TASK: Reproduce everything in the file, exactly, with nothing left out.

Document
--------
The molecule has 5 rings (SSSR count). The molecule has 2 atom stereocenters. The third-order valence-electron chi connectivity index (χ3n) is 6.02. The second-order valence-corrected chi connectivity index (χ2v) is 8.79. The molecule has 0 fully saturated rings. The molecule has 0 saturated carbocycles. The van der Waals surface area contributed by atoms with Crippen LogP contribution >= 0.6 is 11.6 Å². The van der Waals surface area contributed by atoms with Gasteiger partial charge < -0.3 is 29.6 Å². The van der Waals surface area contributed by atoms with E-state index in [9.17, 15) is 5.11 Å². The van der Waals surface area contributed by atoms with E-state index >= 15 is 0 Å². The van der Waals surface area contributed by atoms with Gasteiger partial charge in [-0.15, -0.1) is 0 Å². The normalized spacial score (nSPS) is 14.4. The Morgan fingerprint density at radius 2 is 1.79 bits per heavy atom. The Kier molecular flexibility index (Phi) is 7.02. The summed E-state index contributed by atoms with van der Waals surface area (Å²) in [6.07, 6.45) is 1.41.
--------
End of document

The molecule has 5 rings (SSSR count). The molecule has 2 atom stereocenters. The third-order valence-electron chi connectivity index (χ3n) is 6.02. The second-order valence-corrected chi connectivity index (χ2v) is 8.79. The molecule has 0 fully saturated rings. The molecule has 0 saturated carbocycles. The van der Waals surface area contributed by atoms with Crippen LogP contribution >= 0.6 is 11.6 Å². The van der Waals surface area contributed by atoms with Gasteiger partial charge < -0.3 is 29.6 Å². The van der Waals surface area contributed by atoms with E-state index in [9.17, 15) is 5.11 Å². The van der Waals surface area contributed by atoms with E-state index >= 15 is 0 Å². The van der Waals surface area contributed by atoms with Gasteiger partial charge in [-0.15, -0.1) is 0 Å². The normalized spacial score (nSPS) is 14.4. The Morgan fingerprint density at radius 2 is 1.79 bits per heavy atom. The Kier molecular flexibility index (Phi) is 7.02. The summed E-state index contributed by atoms with van der Waals surface area (Å²) in [6.07, 6.45) is 1.41.